One of the main TV channels breakfast news shows (Good Morning Britain) has been leading with a story and analysis of parking issues round schools and safety issues surrounding it. Much of the discussion with guests on the sofa was about the anger and rage that is directed towards those that choose to confront and challenge those causing the issues.
I thought I would give a brief analysis of what’s going on with those that get angry when you try to talk to them about safety near to the school.
Crashing boundaries is a major trigger for anger but there is also boundary pushing going on here. Those that park on the zigzag lines and double yellow lines know they should not be doing it. They are not stupid. They are pushing boundaries. They think it won’t matter “just for a minute” and then next time its two minutes and so on.
Of course, this become a habit which in their mind becomes enshrined as a right and thus the person who chooses to challenge them will be met with comments such as “well I’ve been doing this for years” or “who are you to tell me what to do?”
Since it has become their “right” to park there the individual being challenged feels their boundaries are being challenged and they get angry.
It’s complicated being human!!
We all break the rules. Don’t lie. We all do it at some point it’s just we that justify it to ourselves and that makes it alright. Doesn’t it?
Those parking in a dangerous place or driving to fast know they are doing it. To have it drawn to their attention by someone else though is to invoke a feeling of embarrassment and shame. Shame based anger is one of the most
volatile triggers for rage, in my experience. This will be one of the reasons those confronted with their poor behaviour get angry because it is their best way of hiding the shame they feel. The best form of defence is attack.
I am not justifying their anger, rage and poor behaviour. I am just explaining it. In other words the anger and rage they aim at you is not really aimed at you, the person challenging them. It’s not personal. They are ashamed of being exposed in this way and can’t deal with it.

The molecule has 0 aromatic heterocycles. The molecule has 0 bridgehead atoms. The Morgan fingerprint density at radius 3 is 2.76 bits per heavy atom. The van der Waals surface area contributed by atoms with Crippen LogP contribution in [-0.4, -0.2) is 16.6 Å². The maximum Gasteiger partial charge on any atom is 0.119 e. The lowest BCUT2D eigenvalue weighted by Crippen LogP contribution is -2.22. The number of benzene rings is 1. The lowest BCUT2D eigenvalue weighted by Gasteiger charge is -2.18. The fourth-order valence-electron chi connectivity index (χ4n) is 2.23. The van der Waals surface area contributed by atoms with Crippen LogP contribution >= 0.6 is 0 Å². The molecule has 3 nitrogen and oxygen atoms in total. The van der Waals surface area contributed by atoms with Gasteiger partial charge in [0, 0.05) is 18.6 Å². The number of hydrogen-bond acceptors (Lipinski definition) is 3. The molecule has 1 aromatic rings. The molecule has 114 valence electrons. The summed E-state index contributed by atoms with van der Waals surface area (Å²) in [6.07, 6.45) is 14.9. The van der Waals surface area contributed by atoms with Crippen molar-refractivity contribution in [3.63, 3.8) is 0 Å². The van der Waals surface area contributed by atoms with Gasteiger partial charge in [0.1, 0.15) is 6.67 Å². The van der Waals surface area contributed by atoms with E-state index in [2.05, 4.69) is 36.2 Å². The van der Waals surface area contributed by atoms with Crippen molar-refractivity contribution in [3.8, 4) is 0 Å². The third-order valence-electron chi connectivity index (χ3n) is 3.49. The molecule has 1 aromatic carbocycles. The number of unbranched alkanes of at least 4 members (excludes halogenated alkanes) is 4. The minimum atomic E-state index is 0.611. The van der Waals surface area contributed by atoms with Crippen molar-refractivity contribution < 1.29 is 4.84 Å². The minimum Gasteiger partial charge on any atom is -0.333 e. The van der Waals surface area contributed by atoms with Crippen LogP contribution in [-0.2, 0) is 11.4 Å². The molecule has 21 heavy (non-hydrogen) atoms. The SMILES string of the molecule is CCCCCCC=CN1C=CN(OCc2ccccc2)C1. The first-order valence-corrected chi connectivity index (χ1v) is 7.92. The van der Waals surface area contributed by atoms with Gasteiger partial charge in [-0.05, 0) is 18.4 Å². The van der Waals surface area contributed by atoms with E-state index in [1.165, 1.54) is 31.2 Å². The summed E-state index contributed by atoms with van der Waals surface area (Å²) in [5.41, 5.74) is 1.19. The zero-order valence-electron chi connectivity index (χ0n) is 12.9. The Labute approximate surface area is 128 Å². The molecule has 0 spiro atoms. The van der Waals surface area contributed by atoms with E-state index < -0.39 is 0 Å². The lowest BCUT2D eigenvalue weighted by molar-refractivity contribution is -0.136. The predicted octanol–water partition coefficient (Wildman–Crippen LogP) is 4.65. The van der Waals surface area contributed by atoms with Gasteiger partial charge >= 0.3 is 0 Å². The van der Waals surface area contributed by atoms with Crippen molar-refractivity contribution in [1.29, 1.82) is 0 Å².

Fear is one of the greatest issues in anger. Anger is often used to cover up fear. Part of the reason why people park too close to schools is that they are scared. They are scared of being late for work or scared of their child being late for school. It’s fear, pure and simple. So when they are confronted with the issues they are already in a state of fear and someone talking to them about it just makes it worse. Yet another trigger for anger.
Finally let’s talk about choice.
This is something that comes into a lot of the work we do at Calm People. At every level we are all operating choice. We do not have “no choice.” That is not to acknowledge that we often have difficult choices or limited choices but we are making choices all the time. Those parking dangerously are choosing to do so. They are choosing to get up later and thus put pressure on themselves leading them to park dangerously. They choose to drive their children to school in the morning. They choose to have highly stressed jobs that buy them houses near that school.
We could all make fundamental life changes just by simply recognising that we are the architects of our own issues and that we have choice. It’s a tough message but it is true. To tell ourselves we have no choice is to try and get rid of our responsibility.
So next time we are angry with other people it’s worth reflecting and challenging ourselves. What choices have we made that have put us in this position?